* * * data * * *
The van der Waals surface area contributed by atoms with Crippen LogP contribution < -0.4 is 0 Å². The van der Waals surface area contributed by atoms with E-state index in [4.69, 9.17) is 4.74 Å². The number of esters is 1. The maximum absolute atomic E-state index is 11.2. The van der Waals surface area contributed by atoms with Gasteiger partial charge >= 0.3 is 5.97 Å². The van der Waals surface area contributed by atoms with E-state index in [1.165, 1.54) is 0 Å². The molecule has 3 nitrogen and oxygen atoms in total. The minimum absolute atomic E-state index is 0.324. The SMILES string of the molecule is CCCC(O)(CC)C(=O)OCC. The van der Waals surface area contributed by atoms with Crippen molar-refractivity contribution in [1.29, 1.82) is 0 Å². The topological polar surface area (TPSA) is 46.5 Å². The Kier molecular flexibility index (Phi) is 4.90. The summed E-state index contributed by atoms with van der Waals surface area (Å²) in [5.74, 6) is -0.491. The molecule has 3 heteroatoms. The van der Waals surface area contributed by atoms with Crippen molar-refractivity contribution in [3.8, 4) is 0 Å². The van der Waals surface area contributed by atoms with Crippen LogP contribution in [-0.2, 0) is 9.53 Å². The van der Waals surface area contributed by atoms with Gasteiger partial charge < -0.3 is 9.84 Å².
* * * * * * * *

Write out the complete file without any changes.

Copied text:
The van der Waals surface area contributed by atoms with Crippen LogP contribution < -0.4 is 0 Å². The van der Waals surface area contributed by atoms with E-state index in [4.69, 9.17) is 4.74 Å². The number of esters is 1. The maximum absolute atomic E-state index is 11.2. The van der Waals surface area contributed by atoms with Gasteiger partial charge >= 0.3 is 5.97 Å². The van der Waals surface area contributed by atoms with E-state index in [1.165, 1.54) is 0 Å². The molecule has 3 nitrogen and oxygen atoms in total. The minimum absolute atomic E-state index is 0.324. The SMILES string of the molecule is CCCC(O)(CC)C(=O)OCC. The van der Waals surface area contributed by atoms with Crippen molar-refractivity contribution in [1.29, 1.82) is 0 Å². The topological polar surface area (TPSA) is 46.5 Å². The Kier molecular flexibility index (Phi) is 4.90. The summed E-state index contributed by atoms with van der Waals surface area (Å²) in [5.74, 6) is -0.491. The molecule has 3 heteroatoms. The van der Waals surface area contributed by atoms with Crippen molar-refractivity contribution in [3.8, 4) is 0 Å². The van der Waals surface area contributed by atoms with Crippen LogP contribution in [-0.2, 0) is 9.53 Å². The van der Waals surface area contributed by atoms with Gasteiger partial charge < -0.3 is 9.84 Å².